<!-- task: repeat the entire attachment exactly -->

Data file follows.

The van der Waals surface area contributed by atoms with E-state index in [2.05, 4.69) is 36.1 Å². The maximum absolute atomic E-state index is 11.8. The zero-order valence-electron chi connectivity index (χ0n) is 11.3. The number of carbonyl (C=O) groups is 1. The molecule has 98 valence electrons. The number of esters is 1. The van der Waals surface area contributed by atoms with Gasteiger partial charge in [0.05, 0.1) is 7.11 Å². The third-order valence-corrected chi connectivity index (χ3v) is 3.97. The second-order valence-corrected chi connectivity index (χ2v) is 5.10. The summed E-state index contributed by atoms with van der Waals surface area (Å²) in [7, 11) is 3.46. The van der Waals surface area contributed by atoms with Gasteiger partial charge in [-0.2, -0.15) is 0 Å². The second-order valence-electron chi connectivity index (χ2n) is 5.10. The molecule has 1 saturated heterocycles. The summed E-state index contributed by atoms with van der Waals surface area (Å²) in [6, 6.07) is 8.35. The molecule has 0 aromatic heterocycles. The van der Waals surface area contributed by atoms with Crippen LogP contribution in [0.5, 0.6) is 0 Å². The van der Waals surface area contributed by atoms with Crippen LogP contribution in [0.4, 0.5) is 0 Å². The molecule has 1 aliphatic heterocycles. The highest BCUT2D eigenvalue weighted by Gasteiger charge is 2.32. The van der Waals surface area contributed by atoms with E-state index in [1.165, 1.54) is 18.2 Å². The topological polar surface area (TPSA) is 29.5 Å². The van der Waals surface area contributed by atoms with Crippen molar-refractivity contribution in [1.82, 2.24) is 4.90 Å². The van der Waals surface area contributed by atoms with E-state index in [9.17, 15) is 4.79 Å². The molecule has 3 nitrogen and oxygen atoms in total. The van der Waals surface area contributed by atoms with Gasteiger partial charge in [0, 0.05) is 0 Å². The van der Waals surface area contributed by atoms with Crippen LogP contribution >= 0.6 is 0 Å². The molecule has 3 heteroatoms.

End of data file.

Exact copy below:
The van der Waals surface area contributed by atoms with E-state index in [2.05, 4.69) is 36.1 Å². The maximum absolute atomic E-state index is 11.8. The zero-order valence-electron chi connectivity index (χ0n) is 11.3. The number of carbonyl (C=O) groups is 1. The molecule has 98 valence electrons. The number of esters is 1. The van der Waals surface area contributed by atoms with Gasteiger partial charge in [0.05, 0.1) is 7.11 Å². The third-order valence-corrected chi connectivity index (χ3v) is 3.97. The second-order valence-corrected chi connectivity index (χ2v) is 5.10. The summed E-state index contributed by atoms with van der Waals surface area (Å²) in [7, 11) is 3.46. The van der Waals surface area contributed by atoms with Gasteiger partial charge in [-0.2, -0.15) is 0 Å². The second-order valence-electron chi connectivity index (χ2n) is 5.10. The molecule has 1 saturated heterocycles. The summed E-state index contributed by atoms with van der Waals surface area (Å²) in [6, 6.07) is 8.35. The molecule has 0 aromatic heterocycles. The van der Waals surface area contributed by atoms with Crippen LogP contribution in [0.5, 0.6) is 0 Å². The van der Waals surface area contributed by atoms with Crippen LogP contribution in [0.4, 0.5) is 0 Å². The molecule has 1 aliphatic heterocycles. The highest BCUT2D eigenvalue weighted by Gasteiger charge is 2.32. The van der Waals surface area contributed by atoms with E-state index in [1.165, 1.54) is 18.2 Å². The topological polar surface area (TPSA) is 29.5 Å². The van der Waals surface area contributed by atoms with Crippen molar-refractivity contribution in [1.82, 2.24) is 4.90 Å². The van der Waals surface area contributed by atoms with E-state index in [9.17, 15) is 4.79 Å². The molecule has 3 nitrogen and oxygen atoms in total. The van der Waals surface area contributed by atoms with Gasteiger partial charge in [0, 0.05) is 0 Å². The van der Waals surface area contributed by atoms with Crippen LogP contribution >= 0.6 is 0 Å². The molecule has 3 heteroatoms.